Where did the money come from?

Najib told me that it was a gift from a Saudi sheikh. I pressed him for the name of the sheikh, but he couldn’t give me the name. He also refuted the allegation that the money in the account came from 1MDB. He clearly was lying.

What makes you sure that Najib was lying?

There was a subsequent investigation report issued by the US Department of Justice, which I read, that said money from 136 accounts went missing and was believed to have been taken by someone using the Malaysia Official 1 (MO1) code.

To whom does that code refer to?

A senior cabinet minister belonging to UMNO, Abdul Rahman Dahlan, admitted that the code was for Najib.

How do you ascertain the validity of the report?

The attorney-general brought it to me so I trust these documents are authentic. Besides, I was again shown another account containing 42million ringgit (equivalent to Rp130 billion). The money went to another account belonging to Najib. The money was allegedly taken from the transaction on behalf of SRC International, a mining and mineral institution founded by the finance minister who is none other than Najib himself.

Amid these evidences, why did the investigation stall?

The investigation was launched but did not proceed due to intervention by powerful forces. Law enforcement in our country is not working properly. Perhaps they are scared of meeting the same fate as Muhyiddin if they persist.

Are there indications pointing to such intervention?

Quite strong. In Singapore, two people were convicted in cases related to 1MDB. How is it possible that 1MDB cases were tried at a Singapore court whereas in Malaysia they never see daylight? Loretta Lynch, the US attorney-general under the Barack Obama administration, had issued a statement that US$3.5 billion from the 1MDB project was stolen. After a probe, it came to light that the Najib clan had also received the money, besides the MO1 code referring to the prime minister.

Other indications?

The Swiss attorney-general wrote to Mohamed Apandi Ali, our attorney-general, who succeeded Gani Patail, to assist with the investigation already underway in Switzerland. They found US$4 million missing from 1MDB in their data. But the Malaysian attorney-general office refused to cooperate with the Swiss government.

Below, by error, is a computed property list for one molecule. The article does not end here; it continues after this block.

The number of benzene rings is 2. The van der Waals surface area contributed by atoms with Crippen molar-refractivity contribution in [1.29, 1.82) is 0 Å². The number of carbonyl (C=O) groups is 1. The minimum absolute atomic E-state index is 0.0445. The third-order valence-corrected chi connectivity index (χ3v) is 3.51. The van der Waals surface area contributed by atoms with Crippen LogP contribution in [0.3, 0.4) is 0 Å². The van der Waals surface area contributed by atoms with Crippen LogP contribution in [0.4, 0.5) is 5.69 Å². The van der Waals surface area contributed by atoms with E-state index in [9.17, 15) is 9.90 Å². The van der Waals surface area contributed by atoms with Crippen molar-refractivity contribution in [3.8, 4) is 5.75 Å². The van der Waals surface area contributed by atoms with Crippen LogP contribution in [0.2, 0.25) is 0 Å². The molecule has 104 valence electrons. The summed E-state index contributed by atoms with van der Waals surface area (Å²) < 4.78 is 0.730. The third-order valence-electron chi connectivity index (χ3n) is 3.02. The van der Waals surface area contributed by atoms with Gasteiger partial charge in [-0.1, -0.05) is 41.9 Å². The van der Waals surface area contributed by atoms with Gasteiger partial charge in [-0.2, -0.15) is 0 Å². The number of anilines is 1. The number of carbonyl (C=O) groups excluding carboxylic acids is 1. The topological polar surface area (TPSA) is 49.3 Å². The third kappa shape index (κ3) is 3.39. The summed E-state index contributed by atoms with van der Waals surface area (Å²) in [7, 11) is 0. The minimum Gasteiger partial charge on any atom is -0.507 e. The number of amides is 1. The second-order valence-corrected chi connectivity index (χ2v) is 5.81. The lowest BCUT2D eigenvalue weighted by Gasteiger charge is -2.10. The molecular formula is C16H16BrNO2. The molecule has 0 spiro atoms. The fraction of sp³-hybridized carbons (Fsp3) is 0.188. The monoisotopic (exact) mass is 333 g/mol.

What kind of abuses were committed?

Former attorney general Gani Patail informed Najib about the 42million ringgit. Najib denied. But Gani firmly asserted that his data came from the investigation. Amid ongoing investigations, Najib fired Gani and replaced him with Mohamed Apandi whom he had chummy ties with. The near-completion investigation was then taken over by Apandi who eventually declared that there was nothing wrong with transactions in Najib’s account. He also announced that there should not be any problem if the prime minister stashed away funds coming from various sources.

(Ambassador Zahrain said that the attorney-general was appointed by King Muhammad V on the advice of the prime minister and in accordance with the law. “Appointment of high-ranking officials in line with the laws must be respected,” he added.)

Stashing away money from various sources including corruption?

If they are in line with the laws, the attorney-general’s rulings cannot be challenged. The opposition will keep on pressing to resolve this problem and to take it to the court. Let the court judge.

When will the 1MDB case really be tried?

When the Najib government is terminated. As long as he’s in power, Najib will not allow himself to be investigated by any institution whatsoever. In Malaysia, he is untouchable. He once said he was innocent. OK, if you are innocent, please go to the court and testify. Let the judicial mechanism work. If you are innocent, we will not punish you.

Are you saying it is not possible to take Najib to court while he’s still in power?

When the elections are held, it is the right moment to overthrow and remove Najib. Malaysia’s image has been really badly smeared by this scandal. As long as Najib sits in the prime minister’s seat and holds the power, there’s no hope of ever resolving this case.

How about the people power option?

There are two ways we can exercise people power. The first is through the elections. The public should go to voting booths to choose their leaders of choice. The second is through massive demonstrations amid poor economic conditions. I wouldn’t recommend the second option.


I don’t want a revolution in Malaysia. As a leader, I don’t want to be accused of driving the revolution. But the masses-who have been protesting about rising prices of basic commodities-must stand against the tyranny. Malaysia needs a better cabinet that can create employment opportunities and more decent pay.

Read the full interview in this week's edition of Tempo English Magazine